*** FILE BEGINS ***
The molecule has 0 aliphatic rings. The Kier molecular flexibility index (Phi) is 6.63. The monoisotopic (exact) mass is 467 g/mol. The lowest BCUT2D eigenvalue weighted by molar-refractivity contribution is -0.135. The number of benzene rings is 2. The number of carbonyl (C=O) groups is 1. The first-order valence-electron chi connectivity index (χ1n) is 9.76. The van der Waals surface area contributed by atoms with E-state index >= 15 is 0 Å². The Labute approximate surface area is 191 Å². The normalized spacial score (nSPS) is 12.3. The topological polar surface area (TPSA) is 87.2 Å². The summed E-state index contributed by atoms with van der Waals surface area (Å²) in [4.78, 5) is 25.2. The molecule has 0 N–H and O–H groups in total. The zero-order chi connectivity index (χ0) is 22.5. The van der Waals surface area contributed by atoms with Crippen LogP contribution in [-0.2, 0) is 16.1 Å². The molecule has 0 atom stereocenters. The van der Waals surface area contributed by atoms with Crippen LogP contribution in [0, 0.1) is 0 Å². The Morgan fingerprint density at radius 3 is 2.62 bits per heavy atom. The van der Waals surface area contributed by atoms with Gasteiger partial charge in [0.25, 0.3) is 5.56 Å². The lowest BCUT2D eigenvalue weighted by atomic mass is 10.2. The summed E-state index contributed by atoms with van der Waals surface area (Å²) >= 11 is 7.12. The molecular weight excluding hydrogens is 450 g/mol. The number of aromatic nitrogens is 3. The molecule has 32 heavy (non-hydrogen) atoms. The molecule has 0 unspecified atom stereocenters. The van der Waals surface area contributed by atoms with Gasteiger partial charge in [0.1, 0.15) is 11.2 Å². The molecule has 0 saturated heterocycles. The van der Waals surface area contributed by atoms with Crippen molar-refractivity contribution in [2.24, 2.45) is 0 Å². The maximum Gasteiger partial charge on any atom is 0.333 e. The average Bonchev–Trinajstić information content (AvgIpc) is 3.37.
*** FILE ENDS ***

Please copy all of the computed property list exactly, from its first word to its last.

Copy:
The molecule has 0 aliphatic rings. The Kier molecular flexibility index (Phi) is 6.63. The monoisotopic (exact) mass is 467 g/mol. The lowest BCUT2D eigenvalue weighted by molar-refractivity contribution is -0.135. The number of benzene rings is 2. The number of carbonyl (C=O) groups is 1. The first-order valence-electron chi connectivity index (χ1n) is 9.76. The van der Waals surface area contributed by atoms with E-state index >= 15 is 0 Å². The Labute approximate surface area is 191 Å². The normalized spacial score (nSPS) is 12.3. The topological polar surface area (TPSA) is 87.2 Å². The summed E-state index contributed by atoms with van der Waals surface area (Å²) in [4.78, 5) is 25.2. The molecule has 0 N–H and O–H groups in total. The zero-order chi connectivity index (χ0) is 22.5. The van der Waals surface area contributed by atoms with Crippen LogP contribution in [-0.2, 0) is 16.1 Å². The molecule has 0 atom stereocenters. The van der Waals surface area contributed by atoms with Crippen LogP contribution in [0, 0.1) is 0 Å². The Morgan fingerprint density at radius 3 is 2.62 bits per heavy atom. The van der Waals surface area contributed by atoms with Gasteiger partial charge in [0.25, 0.3) is 5.56 Å². The lowest BCUT2D eigenvalue weighted by atomic mass is 10.2. The summed E-state index contributed by atoms with van der Waals surface area (Å²) >= 11 is 7.12. The molecular weight excluding hydrogens is 450 g/mol. The number of aromatic nitrogens is 3. The molecule has 32 heavy (non-hydrogen) atoms. The molecule has 0 unspecified atom stereocenters. The van der Waals surface area contributed by atoms with Gasteiger partial charge in [0.1, 0.15) is 11.2 Å². The molecule has 0 saturated heterocycles. The van der Waals surface area contributed by atoms with Crippen molar-refractivity contribution in [2.24, 2.45) is 0 Å². The maximum Gasteiger partial charge on any atom is 0.333 e. The average Bonchev–Trinajstić information content (AvgIpc) is 3.37.